Kodiak nonprofits who want borough funding will need to gather their forces and defend their cases over the next couple of weeks. As stated at the Kodiak Island Borough Assembly work session Thursday night, the money budgeted for nonprofits was decreased by 40% for fiscal year 2017, and assembly members will soon decide how to distribute the reduced funds.
Whether or not nonprofits speak up may determine the outcome. Mayor Jerrol Friend said the assembly can’t be sure at this point whether all the nonprofits still want funding, and Assemblyman Dan Rohrer argued the majority probably do.
“Ninety-five percent of them have grown to rely on funding from the Kodiak Island Borough over the course of the last 10 or 12 years and with very, very few exceptions, if we went out and said do you want to put in for support from the borough, I know of one organization that’s probably not going do that on this list, but every single other one of them is gonna to say, yeah, definitely, we’ve been using money from the Kodiak Island Borough for 10 years.”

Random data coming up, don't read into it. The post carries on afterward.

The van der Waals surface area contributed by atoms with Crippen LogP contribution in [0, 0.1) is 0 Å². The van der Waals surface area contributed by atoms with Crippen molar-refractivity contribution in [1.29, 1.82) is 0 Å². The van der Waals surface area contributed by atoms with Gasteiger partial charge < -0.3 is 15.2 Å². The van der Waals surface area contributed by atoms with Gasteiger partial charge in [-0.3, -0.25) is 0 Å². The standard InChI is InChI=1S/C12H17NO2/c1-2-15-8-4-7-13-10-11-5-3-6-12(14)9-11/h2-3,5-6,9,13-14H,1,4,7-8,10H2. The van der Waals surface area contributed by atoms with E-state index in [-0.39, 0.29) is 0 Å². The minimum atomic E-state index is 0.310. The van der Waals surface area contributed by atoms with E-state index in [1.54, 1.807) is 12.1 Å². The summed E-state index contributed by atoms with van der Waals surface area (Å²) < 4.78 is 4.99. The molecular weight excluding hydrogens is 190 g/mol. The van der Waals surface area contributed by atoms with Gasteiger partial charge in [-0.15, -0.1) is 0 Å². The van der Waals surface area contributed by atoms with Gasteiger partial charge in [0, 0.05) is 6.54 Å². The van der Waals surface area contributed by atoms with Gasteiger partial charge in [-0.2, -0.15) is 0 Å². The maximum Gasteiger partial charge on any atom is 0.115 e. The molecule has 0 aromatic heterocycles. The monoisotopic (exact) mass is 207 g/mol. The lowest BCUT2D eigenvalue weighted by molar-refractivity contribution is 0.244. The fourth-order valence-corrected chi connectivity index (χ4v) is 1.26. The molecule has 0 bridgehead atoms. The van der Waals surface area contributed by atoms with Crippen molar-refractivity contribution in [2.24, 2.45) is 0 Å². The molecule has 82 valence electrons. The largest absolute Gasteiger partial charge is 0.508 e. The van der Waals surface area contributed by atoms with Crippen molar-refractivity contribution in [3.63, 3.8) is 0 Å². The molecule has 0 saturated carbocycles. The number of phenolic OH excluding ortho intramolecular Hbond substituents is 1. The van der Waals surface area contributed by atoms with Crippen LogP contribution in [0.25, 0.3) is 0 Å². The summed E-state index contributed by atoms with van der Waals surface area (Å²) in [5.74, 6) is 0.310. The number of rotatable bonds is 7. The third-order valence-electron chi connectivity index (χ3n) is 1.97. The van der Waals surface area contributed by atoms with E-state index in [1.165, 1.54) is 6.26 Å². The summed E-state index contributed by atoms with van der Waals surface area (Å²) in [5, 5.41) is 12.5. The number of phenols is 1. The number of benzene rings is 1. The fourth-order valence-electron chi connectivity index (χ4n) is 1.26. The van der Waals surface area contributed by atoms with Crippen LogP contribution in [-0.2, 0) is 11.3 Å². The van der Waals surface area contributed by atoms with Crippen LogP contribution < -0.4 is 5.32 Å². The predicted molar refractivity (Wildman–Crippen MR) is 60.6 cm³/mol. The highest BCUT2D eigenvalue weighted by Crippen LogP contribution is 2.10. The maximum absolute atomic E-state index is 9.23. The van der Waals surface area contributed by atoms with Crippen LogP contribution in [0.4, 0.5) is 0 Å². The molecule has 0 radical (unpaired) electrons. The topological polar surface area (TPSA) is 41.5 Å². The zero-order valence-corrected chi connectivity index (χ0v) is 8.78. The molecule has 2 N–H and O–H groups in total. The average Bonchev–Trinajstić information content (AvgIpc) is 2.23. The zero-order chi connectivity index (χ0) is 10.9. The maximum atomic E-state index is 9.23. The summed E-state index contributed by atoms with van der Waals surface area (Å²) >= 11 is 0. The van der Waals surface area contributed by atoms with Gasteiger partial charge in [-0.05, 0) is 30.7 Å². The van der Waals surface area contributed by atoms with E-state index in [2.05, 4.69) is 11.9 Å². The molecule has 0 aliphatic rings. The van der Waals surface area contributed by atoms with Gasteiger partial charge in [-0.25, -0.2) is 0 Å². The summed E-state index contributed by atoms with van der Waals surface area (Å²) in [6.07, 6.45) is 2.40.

Assembly members also disagreed about whether or not they had thoroughly discussed the top priority nonprofits, and Assemblyman Larry LeDoux said he didn’t want to repeat a process they’d already completed last year.
“Granted, every year we approve a certain [amount] of money, but if you look down through the years, Food Bank, Brother Francis Shelter, Resource Center, Salvation Army, Senior Citizens, they get money every year. These aren’t new people. They sort of depend on this. Not the exact amount, we don’t have a contract with them, but you have a responsibility here, and now what I’m hearing is we’re starting all over again. At the start of the fiscal year.”
When it comes to the statements from nonprofits, Assemblyman Kyle Crow said he doesn’t want emotional appeals.
“We’re looking for something tangible. How will this impact specifically – any matching funds, what programs specifically will it impact, and what are the consequences of that? And if I get that very specifically, it’ll help me to make the decision.”
The assembly decided it would address the nonprofit grants at its regular meeting on July 14 and would make the issue public so that nonprofits are aware they need to take action should they like to secure funding.
In the interest of full disclosure, the Kodiak Public Broadcasting Corporation, which owns KMXT, has received borough funding in past years.